Michael Spavor sentenced to 11 years for espionage by the Chinese

Canadian businessman Michael Spavor has been found guilty of espionage by a Chinese court and sentenced to 11 years in prison.

A court in the northern Chinese city of Dandong said Mr. Spavor had been found guilty of spying and illegally providing state secrets to foreign entities. Mr. Spavor will have up to two weeks to file an appeal against this verdict, Canadian officials said.

Speaking via video link from Dandong after meeting with Mr. Spavor, Canada’s ambassador to China, Dominic Barton, said “we condemn in the strongest possible terms” the verdict and sentence, which were “rendered without due process or transparency.”

Canada held secret U.S. talks in bid to free Kovrig, Spavor jailed in China

He added that “we are obviously very disappointed” with the sentence. Mr. Barton transmitted a brief message from Mr. Spavor to supporters around the world: “One: Thank you for all your support … two: I am in good spirits, and three: I want to get home.”

The court statement said Mr. Spavor will be deported, but it was not immediately clear when this would take place.

Mr. Barton said this would most likely occur following the completion of a prison term, but said that the possibility of getting Mr. Spavor out earlier will be a key focus for Canadian officials.

The decision was handed down Wednesday, one day after a different Chinese court rejected an appeal by Robert Schellenberg, a Canadian who faces a death sentence for drug trafficking.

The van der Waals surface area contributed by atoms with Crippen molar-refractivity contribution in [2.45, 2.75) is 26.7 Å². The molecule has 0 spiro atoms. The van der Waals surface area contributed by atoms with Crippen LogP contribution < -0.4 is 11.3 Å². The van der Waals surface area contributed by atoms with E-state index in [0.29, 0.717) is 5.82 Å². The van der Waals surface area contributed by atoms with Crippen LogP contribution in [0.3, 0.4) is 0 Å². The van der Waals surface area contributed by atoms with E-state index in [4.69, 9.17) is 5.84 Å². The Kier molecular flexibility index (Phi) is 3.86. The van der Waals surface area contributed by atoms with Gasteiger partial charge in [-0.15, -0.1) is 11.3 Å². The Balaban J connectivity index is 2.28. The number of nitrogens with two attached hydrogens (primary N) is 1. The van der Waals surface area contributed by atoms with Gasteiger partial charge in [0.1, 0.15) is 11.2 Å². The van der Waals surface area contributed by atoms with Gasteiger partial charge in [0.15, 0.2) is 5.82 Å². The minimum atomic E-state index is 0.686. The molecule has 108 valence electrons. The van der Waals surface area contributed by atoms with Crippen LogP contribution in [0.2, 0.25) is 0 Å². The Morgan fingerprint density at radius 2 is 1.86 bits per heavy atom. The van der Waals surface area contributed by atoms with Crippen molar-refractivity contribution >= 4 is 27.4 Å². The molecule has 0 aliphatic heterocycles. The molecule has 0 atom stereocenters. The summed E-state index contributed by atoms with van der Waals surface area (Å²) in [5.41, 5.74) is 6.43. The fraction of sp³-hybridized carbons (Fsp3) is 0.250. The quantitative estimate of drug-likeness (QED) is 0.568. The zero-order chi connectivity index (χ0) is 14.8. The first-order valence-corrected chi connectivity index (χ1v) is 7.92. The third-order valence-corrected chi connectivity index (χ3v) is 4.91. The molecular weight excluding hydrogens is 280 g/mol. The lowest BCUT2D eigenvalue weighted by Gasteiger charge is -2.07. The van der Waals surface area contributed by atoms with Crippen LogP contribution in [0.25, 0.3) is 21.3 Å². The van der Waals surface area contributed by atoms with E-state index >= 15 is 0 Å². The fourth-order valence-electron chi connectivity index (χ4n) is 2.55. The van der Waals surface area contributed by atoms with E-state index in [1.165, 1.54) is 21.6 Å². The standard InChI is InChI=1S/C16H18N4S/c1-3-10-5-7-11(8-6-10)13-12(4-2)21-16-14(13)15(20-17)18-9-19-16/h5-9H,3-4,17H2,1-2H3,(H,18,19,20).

Mr. Spavor, who lived and worked in China, and Michael Kovrig, a former Canadian diplomat, were seized by Chinese authorities on Dec. 10, 2018,shortly after Ms. Meng’s arrest.

Weeks later, Mr. Schellenberg’s case was abruptly retried and his punishment escalated from 15 years in prison to a death sentence.

Speaking to reporters after the Schellenberg verdict on Tuesday, Mr. Barton suggested the timing of these decisions had been calculated. “I don’t think it’s a coincidence that these are happening right now while events are going on in Vancouver,” he said, referencing the court hearings for Huawei executive Meng Wanzhou, who was arrested in Canada on a U.S. extradition request.

Guy Saint-Jacques, a former Canadian ambassador to China, said the men are victims of China’s “hostage diplomacy,” something it has used for decades. China has made it a common practice to engage in tit-for-tat arrests and charges – as well as trade sanctions – as part of a pattern of coercive foreign relations, he said.

China has demanded Ms. Meng be released unconditionally, saying her detention is part of a Western plot to suppress China’s high-tech companies. U.S. authorities accuse Ms. Meng and other Huawei executives of lying to banks so that they would clear transactions with Iran through the United States, despite U.S. sanctions.

The timing of the Schellenberg and Spavor verdicts is strategic, Mr. Saint-Jacques said. Not only is Ms. Meng’s extradition case now entering its final stages in a B.C. court, but Canada is expected to be plunged into a federal election campaign in the coming weeks.

“It’s all part of their strategy to put pressure on Canada to release Ms. Meng,” Mr. Saint-Jacques said. “They just want to send the message that we will pay a price if we don’t agree to return her.”

There has been no word from China on the fate of Mr. Kovrig – who, like Mr. Spavor, will have been locked up by China for 1,000 days as of Sept. 4 this year.

Chinese authorities have accused both Mr. Spavor and Mr. Kovrig of violating state secrets laws, but have made public no evidence of their alleged wrongdoing. Neither man has been granted bail.

Mr. Barton said that little evidence was introduced at trial, but that Chinese prosecutors indicated the case against Mr. Spavor was based mainly on photographs taken at airports, which he maintained were benign.

Chinese authorities claimed they showed sensitive areas or aircraft.